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Buttermilk Channel

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Buttermilk Channel

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Address: 524 Court St (Huntington St)
City: Brooklyn, NY
Zip: 11231
Phone: (718) 852-8490
Site: Visit the restaurant site
Map: Map
Chef: Ryan Angulo
Cuisine: New American
Area: Carroll Gardens


Review:

When I think about Brooklyn restaurants that have opened lately, not many come to mind that I haven’t heartily enjoyed. Most of these restaurants are reasonably priced and offer some form of innovative and approachable American fare, packaged in simple comfortable settings. They are the labors of love of young solo chefs (Mathieu Palombino at Motorino, Nick Morgenstern at The General Greene), dynamic duos (Sean Josephs and Michael Tsampas of Char No. 4), or entrepreneurial married couples, like Doug Crowell and his wife Laura, who opened Buttermilk Channel, a convivial neighborhood bistro in Carroll Gardens named for the narrow waterway that separates the Brooklyn waterfront from Governors Island.

Crowell, a former GM of Blue Water Grill, lives
in nearby Fort Greene with his wife and daughter, and is mindful of the families living nearby. So if you stumble in early in the evening, you’ll find the softly lit wood-washed room filled with kids and their parents (a kid’s menu offers pasta, mini cheeseburgers, grilled cheese, organic hot dogs and the restaurant’s signature buttermilk fried chicken).

Come by later in the evening, and you’ll have to weave your way through the crowds, assembled two deep at the 12-seat butcher block bar, to make your way to a table for two by a tall framed window, with a bowl of apples or a candle-lit lantern on its sill. The vibe here is super friendly, from the staff that serves you to the crowds of snuggling local couples and happy groups of friends bundled up in layers to ward off the cold seated around a communal table crafted from beams reclaimed from a demolished Red Hook shipping warehouse by local furniture-maker Ralph Gorham.  The “where-everybody-knows-your-name” atmosphere is a direct result of your host, Doug, who offers the kind of genuine earnest hospitality that makes you feel as though you’ve known him forever, even if you’ve just met at the door. It seems as though he thinks he’s running a restaurant on Main Street in Star Hollow or something.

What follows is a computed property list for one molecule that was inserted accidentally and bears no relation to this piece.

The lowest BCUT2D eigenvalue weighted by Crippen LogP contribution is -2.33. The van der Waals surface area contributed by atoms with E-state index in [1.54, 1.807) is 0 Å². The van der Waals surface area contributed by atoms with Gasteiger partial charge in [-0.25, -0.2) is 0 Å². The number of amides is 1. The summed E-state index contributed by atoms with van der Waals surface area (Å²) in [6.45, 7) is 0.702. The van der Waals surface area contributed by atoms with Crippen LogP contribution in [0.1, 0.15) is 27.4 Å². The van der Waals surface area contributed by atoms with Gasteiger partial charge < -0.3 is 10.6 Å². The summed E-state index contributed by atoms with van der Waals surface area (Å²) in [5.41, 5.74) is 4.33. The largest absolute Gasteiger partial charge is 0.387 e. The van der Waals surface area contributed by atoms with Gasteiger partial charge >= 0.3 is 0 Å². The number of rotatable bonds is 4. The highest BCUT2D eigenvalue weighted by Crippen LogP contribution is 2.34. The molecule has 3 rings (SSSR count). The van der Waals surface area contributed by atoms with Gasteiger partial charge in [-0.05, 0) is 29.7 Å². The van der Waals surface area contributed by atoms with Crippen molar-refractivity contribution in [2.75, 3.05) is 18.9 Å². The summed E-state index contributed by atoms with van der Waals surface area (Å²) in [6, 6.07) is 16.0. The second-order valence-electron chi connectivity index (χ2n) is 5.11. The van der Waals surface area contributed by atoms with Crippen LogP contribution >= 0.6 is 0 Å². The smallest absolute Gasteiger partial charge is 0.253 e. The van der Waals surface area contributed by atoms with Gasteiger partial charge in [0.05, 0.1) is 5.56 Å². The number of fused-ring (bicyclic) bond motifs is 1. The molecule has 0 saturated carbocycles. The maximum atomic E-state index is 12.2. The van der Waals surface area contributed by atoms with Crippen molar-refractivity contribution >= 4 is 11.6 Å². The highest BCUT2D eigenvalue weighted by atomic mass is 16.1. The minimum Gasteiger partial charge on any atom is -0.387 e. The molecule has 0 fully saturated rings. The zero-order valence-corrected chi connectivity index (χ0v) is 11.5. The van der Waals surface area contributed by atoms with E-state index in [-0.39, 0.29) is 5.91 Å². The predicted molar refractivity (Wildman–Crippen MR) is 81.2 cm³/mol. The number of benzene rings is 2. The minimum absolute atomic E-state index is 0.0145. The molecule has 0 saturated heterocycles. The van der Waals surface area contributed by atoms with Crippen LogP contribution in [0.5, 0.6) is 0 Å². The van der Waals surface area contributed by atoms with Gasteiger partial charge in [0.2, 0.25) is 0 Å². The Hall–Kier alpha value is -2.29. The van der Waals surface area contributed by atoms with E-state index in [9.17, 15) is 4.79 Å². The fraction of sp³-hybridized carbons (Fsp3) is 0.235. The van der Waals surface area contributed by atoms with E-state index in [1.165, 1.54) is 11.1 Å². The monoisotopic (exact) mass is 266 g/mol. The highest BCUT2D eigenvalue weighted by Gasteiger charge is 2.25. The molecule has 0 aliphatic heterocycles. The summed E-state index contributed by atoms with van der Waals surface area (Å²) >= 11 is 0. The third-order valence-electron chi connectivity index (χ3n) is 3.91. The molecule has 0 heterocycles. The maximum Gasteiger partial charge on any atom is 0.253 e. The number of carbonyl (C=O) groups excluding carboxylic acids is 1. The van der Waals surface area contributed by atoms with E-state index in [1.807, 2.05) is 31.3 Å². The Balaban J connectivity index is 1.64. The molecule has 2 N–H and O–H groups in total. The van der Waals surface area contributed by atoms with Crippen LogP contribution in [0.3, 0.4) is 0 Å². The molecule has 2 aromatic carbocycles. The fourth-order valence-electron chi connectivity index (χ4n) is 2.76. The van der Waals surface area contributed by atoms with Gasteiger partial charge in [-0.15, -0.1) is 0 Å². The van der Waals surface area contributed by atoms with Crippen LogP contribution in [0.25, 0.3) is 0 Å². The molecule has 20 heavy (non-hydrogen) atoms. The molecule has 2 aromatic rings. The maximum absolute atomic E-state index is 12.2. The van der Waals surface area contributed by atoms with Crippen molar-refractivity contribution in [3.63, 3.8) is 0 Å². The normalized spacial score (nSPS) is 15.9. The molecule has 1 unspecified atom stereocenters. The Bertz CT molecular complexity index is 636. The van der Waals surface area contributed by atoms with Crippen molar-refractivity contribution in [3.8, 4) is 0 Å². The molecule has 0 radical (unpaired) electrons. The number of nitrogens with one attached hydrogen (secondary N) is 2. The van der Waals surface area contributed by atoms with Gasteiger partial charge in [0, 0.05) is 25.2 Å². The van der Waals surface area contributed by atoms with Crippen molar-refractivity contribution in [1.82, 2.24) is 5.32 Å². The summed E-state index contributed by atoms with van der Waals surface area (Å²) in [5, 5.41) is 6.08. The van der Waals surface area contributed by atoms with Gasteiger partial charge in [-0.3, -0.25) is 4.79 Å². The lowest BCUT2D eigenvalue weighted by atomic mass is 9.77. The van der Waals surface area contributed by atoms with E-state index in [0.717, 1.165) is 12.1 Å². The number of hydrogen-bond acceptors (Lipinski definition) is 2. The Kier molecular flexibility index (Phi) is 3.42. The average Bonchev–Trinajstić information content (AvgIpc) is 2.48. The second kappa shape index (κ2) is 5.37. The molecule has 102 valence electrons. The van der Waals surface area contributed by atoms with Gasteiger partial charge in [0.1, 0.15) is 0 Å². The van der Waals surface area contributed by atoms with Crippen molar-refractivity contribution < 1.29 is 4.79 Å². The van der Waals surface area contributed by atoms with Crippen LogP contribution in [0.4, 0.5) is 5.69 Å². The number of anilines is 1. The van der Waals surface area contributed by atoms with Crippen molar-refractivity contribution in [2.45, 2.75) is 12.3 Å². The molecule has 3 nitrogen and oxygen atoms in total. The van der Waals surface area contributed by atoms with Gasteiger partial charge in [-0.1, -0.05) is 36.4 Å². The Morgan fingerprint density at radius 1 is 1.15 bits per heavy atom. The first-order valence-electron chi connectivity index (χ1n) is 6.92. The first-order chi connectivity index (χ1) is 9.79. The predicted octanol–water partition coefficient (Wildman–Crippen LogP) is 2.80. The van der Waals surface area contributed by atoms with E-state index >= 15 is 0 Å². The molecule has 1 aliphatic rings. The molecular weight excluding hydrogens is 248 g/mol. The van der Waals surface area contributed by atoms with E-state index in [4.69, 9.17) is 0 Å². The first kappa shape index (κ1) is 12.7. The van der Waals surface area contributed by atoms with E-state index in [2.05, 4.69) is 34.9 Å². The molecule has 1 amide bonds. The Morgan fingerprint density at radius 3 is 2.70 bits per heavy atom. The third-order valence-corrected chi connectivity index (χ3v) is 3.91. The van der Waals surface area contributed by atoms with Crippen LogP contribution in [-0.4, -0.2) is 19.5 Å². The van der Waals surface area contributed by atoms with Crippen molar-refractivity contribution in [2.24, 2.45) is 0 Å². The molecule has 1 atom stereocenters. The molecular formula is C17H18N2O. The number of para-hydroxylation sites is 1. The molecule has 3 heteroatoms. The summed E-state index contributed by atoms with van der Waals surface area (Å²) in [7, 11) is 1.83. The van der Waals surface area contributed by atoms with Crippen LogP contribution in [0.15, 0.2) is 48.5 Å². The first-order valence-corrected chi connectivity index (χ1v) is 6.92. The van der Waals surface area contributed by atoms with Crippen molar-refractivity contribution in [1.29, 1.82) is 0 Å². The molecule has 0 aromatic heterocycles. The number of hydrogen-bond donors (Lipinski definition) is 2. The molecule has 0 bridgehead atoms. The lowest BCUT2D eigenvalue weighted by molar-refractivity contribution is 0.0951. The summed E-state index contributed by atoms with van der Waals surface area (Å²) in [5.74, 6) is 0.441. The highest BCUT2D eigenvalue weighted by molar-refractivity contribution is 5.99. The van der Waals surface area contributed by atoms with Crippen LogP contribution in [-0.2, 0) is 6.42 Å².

The chef, Ryan Angulo (ex Stanton Social, who also worked in Providence at Al Forno), is on the same page as Crowell. His aim is to serve the sort of food that you might crave after a long day at the office (or moving out of your office), and to offer enough variety that you might come with your four-year old one night, your parents another, and on a date night with your spouse a third. Craig and I have been a few times now, and the menu shoulders enough variety (including daily blue plate specials) that we’ve always had a different meal, but not so much so that we’ve been totally overwhelmed by choice. It’s a fine line, but one they’ve struck nicely.

For instance, you might just spend the night at the bar with a glass of red wine (There’s a Brooklyn Merlot that’s pretty good actually), and a blistered Schaller & Webber bratwurst with warm sauerkraut and spicy mustard on a toasted roll ($10) and a skewer of Caputo’s wildly creamy handmade mozzarella balls (are they custard or are they cheese?) threaded with warm basil oil-soaked Italian bread, and drizzled with a warm anchovy vinaigrette ($5). Or you might stop in one night when you’re craving a burger and a cold pint (the bar offers about a half dozen brews on tap) and people-watch while pulling hand-cut fries from a crisp tangle on your plate, nestled next to your juicy burger, served on a soft roll, topped with grilled onions, house-made pickles and a layer of NY State cheddar ($11). Or maybe you’ll have a fresh juice cocktail, like the Fair Harbor, made with rum, ginger beer, lime and pomegranate and a platter of oysters, a board of Greenmarket cheeses with roasted grapes, local honey and country bread (3 for $10), or sample their charcuterie selection that includes and chicken liver mouse, grilled bacon or head cheese, all served under the charcuterie menu ($7-8 each). In any case, you’ll be content and well-cared for.